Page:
Archives For November 2011

Nov 30

How to Know If Your Opinion Matters

From T. Edward Damer’s, Attacking Faulty Reasoning:

An opinion is an unsupported claim; an argument is a supported claim.

The expression of personal opinion is one of the most commom forms of verbal exchange, and since reasons for our opinions are often not requested, we are unaccustomed to defending them and even lulled into thinking that reasons are not required. “Everyone is entitled to his or her own opinion,” it is often said. This is true, but the question here is not whether one has the right to express an opinion; it is a question of which opinions deserve our acceptance. If an opinion is not accompanied by reasons to support it, it is not possible to determine whether it merits our acceptance.

…Since some of our opinions also conflict with the opinions of others, we know that some of us are now holding false opinions; for if there are two opposing or different opinions about some matter, at least one of them is false. But which is it? That question can be answered only by evaluating the quality of the argument presented on behalf of each view.

Oh, that all people would read this book. It is like sweet nectar to a bland tongue!

If you’ve ever heard the words, “you’re very bright!” chances are you’re not living up to your potential. And it’s probably your own fault.

Heidi Grant Halvorson from the Harvard Business Review explains:

People with above-average aptitudes — the ones we recognize as being especially clever, creative, insightful, or otherwise accomplished — often judge their abilities not only more harshly, but fundamentally differently, than others do (particularly in Western cultures). Gifted children grow up to be more vulnerable, and less confident, even when they should be the most confident people in the room. Understanding why this happens is the first step to righting a tragic wrong.

Did you hear that? The more capable a person is, the more likely they are to beat themselves up with the words, “not good enough”.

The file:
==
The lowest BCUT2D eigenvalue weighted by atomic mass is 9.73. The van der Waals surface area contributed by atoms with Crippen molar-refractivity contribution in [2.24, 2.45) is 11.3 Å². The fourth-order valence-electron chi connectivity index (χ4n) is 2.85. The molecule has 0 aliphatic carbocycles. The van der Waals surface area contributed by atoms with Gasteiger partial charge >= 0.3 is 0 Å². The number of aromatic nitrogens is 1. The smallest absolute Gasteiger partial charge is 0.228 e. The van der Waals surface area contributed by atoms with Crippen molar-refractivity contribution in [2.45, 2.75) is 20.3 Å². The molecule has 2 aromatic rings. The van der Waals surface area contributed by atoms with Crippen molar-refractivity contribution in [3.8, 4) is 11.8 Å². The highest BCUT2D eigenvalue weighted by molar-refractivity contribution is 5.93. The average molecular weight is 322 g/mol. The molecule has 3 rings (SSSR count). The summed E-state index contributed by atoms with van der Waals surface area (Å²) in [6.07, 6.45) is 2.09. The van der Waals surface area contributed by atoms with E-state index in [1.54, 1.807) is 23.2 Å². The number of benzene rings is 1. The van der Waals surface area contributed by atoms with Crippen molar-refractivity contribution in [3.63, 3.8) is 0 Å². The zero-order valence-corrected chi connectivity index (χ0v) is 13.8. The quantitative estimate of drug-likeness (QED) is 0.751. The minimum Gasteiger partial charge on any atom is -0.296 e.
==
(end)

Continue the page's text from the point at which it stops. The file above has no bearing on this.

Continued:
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• If you missed it, here’s an update on the direction of this blog.

I’m coining a new term: PDR, or, “Public Displays of Religion”. Just like PDA, PDR is when someone makes an over-the-top display of their religious beliefs. The line is fine–giving your wife a quick peck on the lips is cool, making out on the park bench in front of the mall is not–but there is a line. Please keep the overly-long restaurant prayers, constant God-references (“God gives me all the creativity I need!” … oy), and over-spiritualization to a minimum. I, and others around you, will thank you for it. I seem to remember something about the right hand not letting the left one know what it’s up to…

People fought over wafflemakers. In a Wal-Mart. On Black Friday. (And you wonder why I’m snug as a bug in my bed during the wee hours of the post-Thanksgiving glow?)

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I want to show you a meal that has changed my life. It’s a simple meal, scrambled eggs. But the simple complexity of it has changed the way that I see food.

This is a dish I made. And then ate. And then made again.

I started making these eggs about six months ago, first for me and then for my wife (once she got a taste).

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I’ve been going back and forth on the purpose of this blog. It’s taken a few different shapes:

At one point or another, has been an amalgam of all those things. But, lately, I’ve been bored with blogging.

Utterly bored.

So I think I’m going to change things up a bit.

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